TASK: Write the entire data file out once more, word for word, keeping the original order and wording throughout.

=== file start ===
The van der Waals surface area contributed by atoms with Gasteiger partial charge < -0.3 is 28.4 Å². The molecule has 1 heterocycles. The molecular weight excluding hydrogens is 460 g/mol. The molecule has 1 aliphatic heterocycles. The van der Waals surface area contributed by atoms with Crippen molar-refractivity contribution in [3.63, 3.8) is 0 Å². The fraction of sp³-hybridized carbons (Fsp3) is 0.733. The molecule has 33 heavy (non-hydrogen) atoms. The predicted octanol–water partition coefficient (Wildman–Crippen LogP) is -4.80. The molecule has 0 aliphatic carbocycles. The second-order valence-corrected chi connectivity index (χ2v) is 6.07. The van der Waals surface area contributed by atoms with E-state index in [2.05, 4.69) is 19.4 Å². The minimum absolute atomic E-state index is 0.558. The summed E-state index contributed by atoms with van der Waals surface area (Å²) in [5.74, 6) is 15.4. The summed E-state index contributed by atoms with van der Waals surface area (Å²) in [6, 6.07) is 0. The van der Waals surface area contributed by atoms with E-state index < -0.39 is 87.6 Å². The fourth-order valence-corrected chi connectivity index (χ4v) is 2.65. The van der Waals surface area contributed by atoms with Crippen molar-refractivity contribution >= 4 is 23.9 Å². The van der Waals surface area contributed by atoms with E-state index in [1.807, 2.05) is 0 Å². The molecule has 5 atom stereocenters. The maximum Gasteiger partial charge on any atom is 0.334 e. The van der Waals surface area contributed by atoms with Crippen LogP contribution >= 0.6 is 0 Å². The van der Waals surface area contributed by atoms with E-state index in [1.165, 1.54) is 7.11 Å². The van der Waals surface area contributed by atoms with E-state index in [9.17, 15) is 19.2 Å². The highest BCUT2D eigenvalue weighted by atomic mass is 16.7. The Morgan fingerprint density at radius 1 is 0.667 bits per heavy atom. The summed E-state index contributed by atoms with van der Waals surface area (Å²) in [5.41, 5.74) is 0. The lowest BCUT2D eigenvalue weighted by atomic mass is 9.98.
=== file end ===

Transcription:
The van der Waals surface area contributed by atoms with Gasteiger partial charge < -0.3 is 28.4 Å². The molecule has 1 heterocycles. The molecular weight excluding hydrogens is 460 g/mol. The molecule has 1 aliphatic heterocycles. The van der Waals surface area contributed by atoms with Crippen molar-refractivity contribution in [3.63, 3.8) is 0 Å². The fraction of sp³-hybridized carbons (Fsp3) is 0.733. The molecule has 33 heavy (non-hydrogen) atoms. The predicted octanol–water partition coefficient (Wildman–Crippen LogP) is -4.80. The molecule has 0 aliphatic carbocycles. The second-order valence-corrected chi connectivity index (χ2v) is 6.07. The van der Waals surface area contributed by atoms with E-state index in [2.05, 4.69) is 19.4 Å². The minimum absolute atomic E-state index is 0.558. The summed E-state index contributed by atoms with van der Waals surface area (Å²) in [5.74, 6) is 15.4. The summed E-state index contributed by atoms with van der Waals surface area (Å²) in [6, 6.07) is 0. The van der Waals surface area contributed by atoms with E-state index < -0.39 is 87.6 Å². The fourth-order valence-corrected chi connectivity index (χ4v) is 2.65. The van der Waals surface area contributed by atoms with Crippen molar-refractivity contribution >= 4 is 23.9 Å². The van der Waals surface area contributed by atoms with E-state index in [1.807, 2.05) is 0 Å². The molecule has 5 atom stereocenters. The maximum Gasteiger partial charge on any atom is 0.334 e. The van der Waals surface area contributed by atoms with Crippen LogP contribution >= 0.6 is 0 Å². The van der Waals surface area contributed by atoms with E-state index in [1.165, 1.54) is 7.11 Å². The van der Waals surface area contributed by atoms with E-state index in [9.17, 15) is 19.2 Å². The highest BCUT2D eigenvalue weighted by atomic mass is 16.7. The Morgan fingerprint density at radius 1 is 0.667 bits per heavy atom. The summed E-state index contributed by atoms with van der Waals surface area (Å²) in [5.41, 5.74) is 0. The lowest BCUT2D eigenvalue weighted by atomic mass is 9.98.